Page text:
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I often work with programmers to build applications. It never ceases to amaze me that many programmers look at SQL as a store and retrieve mechanism and see nothing more. Their approach is to write programming code for all their logic. It’s not just a matter of programmers being unable to write complex SQL. It’s also a matter of them not imagining what is possible.
Continue reading SQL Is More than Just Store and Retrieve
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In the database literature, the lore has been to first design a schema and then predict the query mix to decide on a tuning strategy. This approach can work, but it is risky and error prone. A small misjudgment of the query mix can lead to vastly inferior performance. For many applications a better strategy is to index every foreign key. That is often sufficient and further tuning is unnecessary.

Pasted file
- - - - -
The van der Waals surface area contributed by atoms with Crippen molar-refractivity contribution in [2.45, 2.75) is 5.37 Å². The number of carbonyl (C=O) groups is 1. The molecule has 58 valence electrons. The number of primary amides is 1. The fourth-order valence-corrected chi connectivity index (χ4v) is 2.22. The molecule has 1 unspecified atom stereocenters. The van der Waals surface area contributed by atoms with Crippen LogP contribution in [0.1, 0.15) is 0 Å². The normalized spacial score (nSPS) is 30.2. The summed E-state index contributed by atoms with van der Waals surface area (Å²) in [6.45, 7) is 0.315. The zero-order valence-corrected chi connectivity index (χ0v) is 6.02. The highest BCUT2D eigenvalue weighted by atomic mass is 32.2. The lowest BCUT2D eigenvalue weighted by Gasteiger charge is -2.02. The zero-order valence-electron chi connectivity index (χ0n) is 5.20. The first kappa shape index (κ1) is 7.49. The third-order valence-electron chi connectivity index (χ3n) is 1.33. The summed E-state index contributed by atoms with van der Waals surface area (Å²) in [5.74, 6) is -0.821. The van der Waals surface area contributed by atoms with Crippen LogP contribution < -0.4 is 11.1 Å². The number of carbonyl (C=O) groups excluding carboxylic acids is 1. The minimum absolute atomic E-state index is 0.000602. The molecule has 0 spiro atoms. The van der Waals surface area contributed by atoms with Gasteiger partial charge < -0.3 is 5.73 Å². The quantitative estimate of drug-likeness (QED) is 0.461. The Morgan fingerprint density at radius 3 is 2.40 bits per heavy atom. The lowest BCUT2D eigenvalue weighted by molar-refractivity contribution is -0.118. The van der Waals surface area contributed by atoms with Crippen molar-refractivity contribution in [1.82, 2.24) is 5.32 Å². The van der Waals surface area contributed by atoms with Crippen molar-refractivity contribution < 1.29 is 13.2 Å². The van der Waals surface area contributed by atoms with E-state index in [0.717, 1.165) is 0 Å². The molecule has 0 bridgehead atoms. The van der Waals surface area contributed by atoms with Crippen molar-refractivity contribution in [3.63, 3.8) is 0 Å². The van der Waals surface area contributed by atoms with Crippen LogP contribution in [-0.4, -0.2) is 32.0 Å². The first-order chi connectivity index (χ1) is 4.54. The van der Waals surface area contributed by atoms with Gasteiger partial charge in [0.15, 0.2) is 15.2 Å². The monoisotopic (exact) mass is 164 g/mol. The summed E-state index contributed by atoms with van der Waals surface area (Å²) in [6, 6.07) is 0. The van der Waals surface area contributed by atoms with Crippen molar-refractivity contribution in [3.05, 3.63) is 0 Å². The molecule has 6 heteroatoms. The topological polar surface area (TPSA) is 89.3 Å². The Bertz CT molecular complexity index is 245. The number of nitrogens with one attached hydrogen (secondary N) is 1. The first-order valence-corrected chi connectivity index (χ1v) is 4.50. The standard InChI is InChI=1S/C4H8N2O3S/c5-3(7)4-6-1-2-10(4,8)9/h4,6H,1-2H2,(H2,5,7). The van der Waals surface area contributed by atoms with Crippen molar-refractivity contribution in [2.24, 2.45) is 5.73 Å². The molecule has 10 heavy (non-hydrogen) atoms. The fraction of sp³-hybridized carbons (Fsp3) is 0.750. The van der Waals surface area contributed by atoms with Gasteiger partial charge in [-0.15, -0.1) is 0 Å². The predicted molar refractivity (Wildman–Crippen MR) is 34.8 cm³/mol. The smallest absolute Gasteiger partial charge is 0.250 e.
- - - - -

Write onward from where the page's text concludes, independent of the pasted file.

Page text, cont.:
Continue reading Please Index Foreign Keys
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That’s what we often tell our clients. If you build a database properly, performance will be fast for 80% of applications. The remaining 20% are outside the scope of this article – they have complex issues such as large schema, massive data, multi-user contention, and intricate logic.
Here are ten guidelines that developers can use to obtain good database performance. The guidelines apply to the day-to-day operational systems that run on a relational database.
Continue reading Ten Guidelines For Database Performance